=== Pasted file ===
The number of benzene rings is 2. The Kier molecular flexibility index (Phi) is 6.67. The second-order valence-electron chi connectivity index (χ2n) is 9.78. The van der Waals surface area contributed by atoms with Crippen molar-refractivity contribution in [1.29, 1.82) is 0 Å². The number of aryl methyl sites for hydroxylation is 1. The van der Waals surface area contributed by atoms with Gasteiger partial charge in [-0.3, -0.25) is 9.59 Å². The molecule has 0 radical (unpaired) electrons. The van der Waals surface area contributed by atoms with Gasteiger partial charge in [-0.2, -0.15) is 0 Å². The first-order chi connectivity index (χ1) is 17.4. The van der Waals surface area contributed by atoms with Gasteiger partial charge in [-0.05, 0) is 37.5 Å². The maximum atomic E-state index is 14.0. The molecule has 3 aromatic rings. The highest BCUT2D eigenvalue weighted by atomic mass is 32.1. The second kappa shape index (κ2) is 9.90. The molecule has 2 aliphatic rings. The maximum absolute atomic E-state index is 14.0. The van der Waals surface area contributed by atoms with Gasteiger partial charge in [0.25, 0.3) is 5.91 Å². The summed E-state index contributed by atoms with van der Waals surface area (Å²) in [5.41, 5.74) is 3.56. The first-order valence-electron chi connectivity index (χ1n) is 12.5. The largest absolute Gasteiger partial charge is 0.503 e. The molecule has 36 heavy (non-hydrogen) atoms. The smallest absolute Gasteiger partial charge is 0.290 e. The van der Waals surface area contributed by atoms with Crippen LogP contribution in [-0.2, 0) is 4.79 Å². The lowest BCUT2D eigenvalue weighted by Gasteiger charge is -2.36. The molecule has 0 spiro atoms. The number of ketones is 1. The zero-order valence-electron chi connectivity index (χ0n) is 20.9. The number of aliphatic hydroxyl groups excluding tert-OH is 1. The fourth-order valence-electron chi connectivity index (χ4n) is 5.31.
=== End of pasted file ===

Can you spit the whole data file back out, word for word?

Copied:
The number of benzene rings is 2. The Kier molecular flexibility index (Phi) is 6.67. The second-order valence-electron chi connectivity index (χ2n) is 9.78. The van der Waals surface area contributed by atoms with Crippen molar-refractivity contribution in [1.29, 1.82) is 0 Å². The number of aryl methyl sites for hydroxylation is 1. The van der Waals surface area contributed by atoms with Gasteiger partial charge in [-0.3, -0.25) is 9.59 Å². The molecule has 0 radical (unpaired) electrons. The van der Waals surface area contributed by atoms with Gasteiger partial charge in [-0.2, -0.15) is 0 Å². The first-order chi connectivity index (χ1) is 17.4. The van der Waals surface area contributed by atoms with Gasteiger partial charge in [-0.05, 0) is 37.5 Å². The maximum atomic E-state index is 14.0. The molecule has 3 aromatic rings. The highest BCUT2D eigenvalue weighted by atomic mass is 32.1. The second kappa shape index (κ2) is 9.90. The molecule has 2 aliphatic rings. The maximum absolute atomic E-state index is 14.0. The van der Waals surface area contributed by atoms with Gasteiger partial charge in [0.25, 0.3) is 5.91 Å². The summed E-state index contributed by atoms with van der Waals surface area (Å²) in [5.41, 5.74) is 3.56. The first-order valence-electron chi connectivity index (χ1n) is 12.5. The largest absolute Gasteiger partial charge is 0.503 e. The molecule has 36 heavy (non-hydrogen) atoms. The smallest absolute Gasteiger partial charge is 0.290 e. The van der Waals surface area contributed by atoms with Crippen LogP contribution in [-0.2, 0) is 4.79 Å². The lowest BCUT2D eigenvalue weighted by Gasteiger charge is -2.36. The molecule has 0 spiro atoms. The number of ketones is 1. The zero-order valence-electron chi connectivity index (χ0n) is 20.9. The number of aliphatic hydroxyl groups excluding tert-OH is 1. The fourth-order valence-electron chi connectivity index (χ4n) is 5.31.